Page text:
Last month, I visited with Governor Michael Chavarria and his staff at Santa Clara Pueblo to see how much progress the Pueblo has made in restoring Santa Clara Canyon, a cultural landscape that has sustained their community for generations.
PHOTO: U.S. Senator Martin Heinrich meets with Santa Clara Pueblo Governor Michael Chavarria, October 13, 2023.
The 2011 Las Conchas Fire—at the time the largest our state had ever experienced—burned approximately 80% of the forest within the Pueblo’s boundaries and dealt major damage to that 32,000-acre Santa Clara Creek watershed that runs through the canyon. Loose soil in the canyon and a lack of stabilizing vegetation following the fire led to dangerous erosion and flooding disasters during the 2012, 2013, and 2014 monsoon seasons, threatening the Pueblo’s entire village at the bottom of the canyon.
It was amazing to see such significant progress since my visits to Santa Clara in the immediate aftermath of the flooding disasters nearly a decade ago. The Pueblo has installed rock dams, log mattresses, and wire fences to catch floating debris while letting water flow through, placed gauges to track water levels and signal when upstream levels are getting too high, and planted a variety of wetland plants in hopes of getting healthy fish populations back into the streams.
PHOTO: U.S. Senator Martin Heinrich visits Santa Clara Pueblo to tour flood mitigation and watershed restoration efforts, July 2, 2015.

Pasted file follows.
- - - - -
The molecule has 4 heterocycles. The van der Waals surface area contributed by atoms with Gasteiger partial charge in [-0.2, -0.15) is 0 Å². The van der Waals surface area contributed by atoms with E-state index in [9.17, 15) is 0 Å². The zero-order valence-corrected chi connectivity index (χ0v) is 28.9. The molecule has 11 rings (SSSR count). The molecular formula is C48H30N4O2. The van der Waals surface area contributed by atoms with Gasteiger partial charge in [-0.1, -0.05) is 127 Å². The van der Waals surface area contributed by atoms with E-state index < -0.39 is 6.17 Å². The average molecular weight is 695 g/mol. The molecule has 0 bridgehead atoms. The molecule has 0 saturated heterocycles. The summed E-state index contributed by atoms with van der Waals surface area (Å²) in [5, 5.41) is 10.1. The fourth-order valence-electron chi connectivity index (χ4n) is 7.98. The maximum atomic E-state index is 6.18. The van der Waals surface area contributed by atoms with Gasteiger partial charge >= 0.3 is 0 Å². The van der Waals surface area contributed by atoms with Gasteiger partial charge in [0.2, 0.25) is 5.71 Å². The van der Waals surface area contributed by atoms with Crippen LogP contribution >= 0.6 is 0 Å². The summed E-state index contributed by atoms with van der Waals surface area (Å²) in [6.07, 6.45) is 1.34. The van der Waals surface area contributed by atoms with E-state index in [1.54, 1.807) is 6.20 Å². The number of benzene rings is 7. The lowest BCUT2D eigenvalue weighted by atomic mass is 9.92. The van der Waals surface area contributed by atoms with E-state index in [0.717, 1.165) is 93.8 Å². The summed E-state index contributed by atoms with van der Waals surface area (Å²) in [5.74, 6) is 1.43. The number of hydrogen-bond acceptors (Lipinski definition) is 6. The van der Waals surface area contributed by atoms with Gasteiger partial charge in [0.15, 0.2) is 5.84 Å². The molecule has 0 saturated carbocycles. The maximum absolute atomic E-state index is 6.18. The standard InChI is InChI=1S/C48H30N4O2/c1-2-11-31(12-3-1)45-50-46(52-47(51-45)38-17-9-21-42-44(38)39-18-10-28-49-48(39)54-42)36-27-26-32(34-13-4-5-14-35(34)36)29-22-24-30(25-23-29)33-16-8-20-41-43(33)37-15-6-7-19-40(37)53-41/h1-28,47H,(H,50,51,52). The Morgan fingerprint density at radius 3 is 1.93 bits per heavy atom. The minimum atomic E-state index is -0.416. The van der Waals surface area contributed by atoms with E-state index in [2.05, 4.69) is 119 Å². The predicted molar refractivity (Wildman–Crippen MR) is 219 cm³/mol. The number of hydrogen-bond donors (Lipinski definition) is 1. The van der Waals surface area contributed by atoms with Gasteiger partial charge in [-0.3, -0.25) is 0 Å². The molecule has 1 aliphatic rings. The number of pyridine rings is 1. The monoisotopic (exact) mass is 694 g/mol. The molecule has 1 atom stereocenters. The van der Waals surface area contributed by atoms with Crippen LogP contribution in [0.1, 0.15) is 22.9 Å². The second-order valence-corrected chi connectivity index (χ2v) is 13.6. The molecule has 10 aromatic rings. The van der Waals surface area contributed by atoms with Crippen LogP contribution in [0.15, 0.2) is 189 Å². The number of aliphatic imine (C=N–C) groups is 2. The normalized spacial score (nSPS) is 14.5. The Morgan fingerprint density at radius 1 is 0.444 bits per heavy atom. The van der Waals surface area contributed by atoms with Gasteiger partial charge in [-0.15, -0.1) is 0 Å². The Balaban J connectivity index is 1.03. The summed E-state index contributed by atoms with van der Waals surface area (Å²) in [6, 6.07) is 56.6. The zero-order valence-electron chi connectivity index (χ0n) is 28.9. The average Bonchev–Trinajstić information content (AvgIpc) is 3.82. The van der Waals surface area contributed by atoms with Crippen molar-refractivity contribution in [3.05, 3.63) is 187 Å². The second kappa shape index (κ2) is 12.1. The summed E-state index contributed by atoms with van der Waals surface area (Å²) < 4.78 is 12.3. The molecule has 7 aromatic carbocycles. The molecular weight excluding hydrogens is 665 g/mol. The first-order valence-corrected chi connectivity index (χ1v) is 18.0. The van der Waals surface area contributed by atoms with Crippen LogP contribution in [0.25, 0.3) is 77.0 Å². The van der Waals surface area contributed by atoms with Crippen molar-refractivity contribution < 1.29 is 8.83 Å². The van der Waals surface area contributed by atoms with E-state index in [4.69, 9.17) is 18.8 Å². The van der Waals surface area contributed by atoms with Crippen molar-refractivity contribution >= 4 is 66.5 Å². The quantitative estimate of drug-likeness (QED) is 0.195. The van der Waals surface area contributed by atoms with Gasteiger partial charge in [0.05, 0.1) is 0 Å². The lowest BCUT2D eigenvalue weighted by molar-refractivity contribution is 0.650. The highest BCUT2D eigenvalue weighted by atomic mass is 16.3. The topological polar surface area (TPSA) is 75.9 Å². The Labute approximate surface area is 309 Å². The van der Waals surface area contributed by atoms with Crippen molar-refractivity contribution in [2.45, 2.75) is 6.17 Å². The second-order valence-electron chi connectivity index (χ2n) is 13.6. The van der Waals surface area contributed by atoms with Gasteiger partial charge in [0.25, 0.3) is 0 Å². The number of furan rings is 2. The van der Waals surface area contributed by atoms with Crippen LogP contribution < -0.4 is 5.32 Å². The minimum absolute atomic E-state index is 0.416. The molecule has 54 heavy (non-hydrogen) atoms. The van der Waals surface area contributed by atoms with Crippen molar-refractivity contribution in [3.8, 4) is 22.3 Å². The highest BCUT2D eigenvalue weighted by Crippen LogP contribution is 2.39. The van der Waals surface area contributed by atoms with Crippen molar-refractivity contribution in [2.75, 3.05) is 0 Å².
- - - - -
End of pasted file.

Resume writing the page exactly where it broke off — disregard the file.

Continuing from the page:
The Pueblo estimates that the fire and floodwaters that destroyed roads, water control structures, wildlife habitat, and tourism infrastructure resulted in $150 million in infrastructure damage.
Over the last decade, I have worked in close partnership with the Pueblo to deliver tens of millions of dollars in federal resources to repair Santa Clara Canyon. Five federal disaster declarations have provided vital federal resources to assist the Pueblo with reforestation and watershed restoration.
Last year, I welcomed the Biden administration’s commitment to deliver $40 million from the Bipartisan Infrastructure Law for the Española, Rio Grande, and Tributaries Project, a major Army Corps of Engineers project that will restore and protect approximately 1,000 acres of aquatic and riparian habitat in the Rio Grande and its tributaries, including Santa Clara Creek.
There is still a lot of work ahead. But my visit to Santa Clara Pueblo gave me so much hope about how communities can recover from unthinkable disasters and build a stronger and more resilient future.